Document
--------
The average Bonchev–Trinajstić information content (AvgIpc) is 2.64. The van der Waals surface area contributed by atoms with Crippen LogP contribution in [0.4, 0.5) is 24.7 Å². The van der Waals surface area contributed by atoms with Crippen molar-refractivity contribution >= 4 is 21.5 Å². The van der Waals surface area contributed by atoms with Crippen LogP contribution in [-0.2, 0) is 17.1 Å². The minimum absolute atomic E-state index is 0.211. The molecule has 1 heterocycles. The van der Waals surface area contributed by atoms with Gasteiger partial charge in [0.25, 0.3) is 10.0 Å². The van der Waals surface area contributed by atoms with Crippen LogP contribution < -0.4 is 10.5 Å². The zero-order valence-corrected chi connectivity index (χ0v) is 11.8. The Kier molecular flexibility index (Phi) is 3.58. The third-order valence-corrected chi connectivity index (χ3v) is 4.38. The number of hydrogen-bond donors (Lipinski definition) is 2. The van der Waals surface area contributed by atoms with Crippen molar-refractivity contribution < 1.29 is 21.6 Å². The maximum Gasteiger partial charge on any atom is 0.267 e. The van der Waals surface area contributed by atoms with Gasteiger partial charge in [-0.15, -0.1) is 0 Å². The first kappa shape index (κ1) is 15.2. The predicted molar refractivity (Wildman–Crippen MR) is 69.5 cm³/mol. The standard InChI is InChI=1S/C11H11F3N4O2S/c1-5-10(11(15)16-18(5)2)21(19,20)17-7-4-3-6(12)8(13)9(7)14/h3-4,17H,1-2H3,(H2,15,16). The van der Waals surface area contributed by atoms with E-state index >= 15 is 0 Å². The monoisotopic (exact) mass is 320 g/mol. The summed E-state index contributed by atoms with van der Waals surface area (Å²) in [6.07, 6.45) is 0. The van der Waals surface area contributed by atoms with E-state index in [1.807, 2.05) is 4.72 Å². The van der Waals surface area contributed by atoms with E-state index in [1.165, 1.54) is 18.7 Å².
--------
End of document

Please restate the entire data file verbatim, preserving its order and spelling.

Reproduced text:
The average Bonchev–Trinajstić information content (AvgIpc) is 2.64. The van der Waals surface area contributed by atoms with Crippen LogP contribution in [0.4, 0.5) is 24.7 Å². The van der Waals surface area contributed by atoms with Crippen molar-refractivity contribution >= 4 is 21.5 Å². The van der Waals surface area contributed by atoms with Crippen LogP contribution in [-0.2, 0) is 17.1 Å². The minimum absolute atomic E-state index is 0.211. The molecule has 1 heterocycles. The van der Waals surface area contributed by atoms with Gasteiger partial charge in [0.25, 0.3) is 10.0 Å². The van der Waals surface area contributed by atoms with Crippen LogP contribution < -0.4 is 10.5 Å². The zero-order valence-corrected chi connectivity index (χ0v) is 11.8. The Kier molecular flexibility index (Phi) is 3.58. The third-order valence-corrected chi connectivity index (χ3v) is 4.38. The number of hydrogen-bond donors (Lipinski definition) is 2. The van der Waals surface area contributed by atoms with Crippen molar-refractivity contribution < 1.29 is 21.6 Å². The maximum Gasteiger partial charge on any atom is 0.267 e. The van der Waals surface area contributed by atoms with Gasteiger partial charge in [-0.15, -0.1) is 0 Å². The first kappa shape index (κ1) is 15.2. The predicted molar refractivity (Wildman–Crippen MR) is 69.5 cm³/mol. The standard InChI is InChI=1S/C11H11F3N4O2S/c1-5-10(11(15)16-18(5)2)21(19,20)17-7-4-3-6(12)8(13)9(7)14/h3-4,17H,1-2H3,(H2,15,16). The van der Waals surface area contributed by atoms with E-state index >= 15 is 0 Å². The monoisotopic (exact) mass is 320 g/mol. The summed E-state index contributed by atoms with van der Waals surface area (Å²) in [6.07, 6.45) is 0. The van der Waals surface area contributed by atoms with E-state index in [1.807, 2.05) is 4.72 Å². The van der Waals surface area contributed by atoms with E-state index in [1.165, 1.54) is 18.7 Å².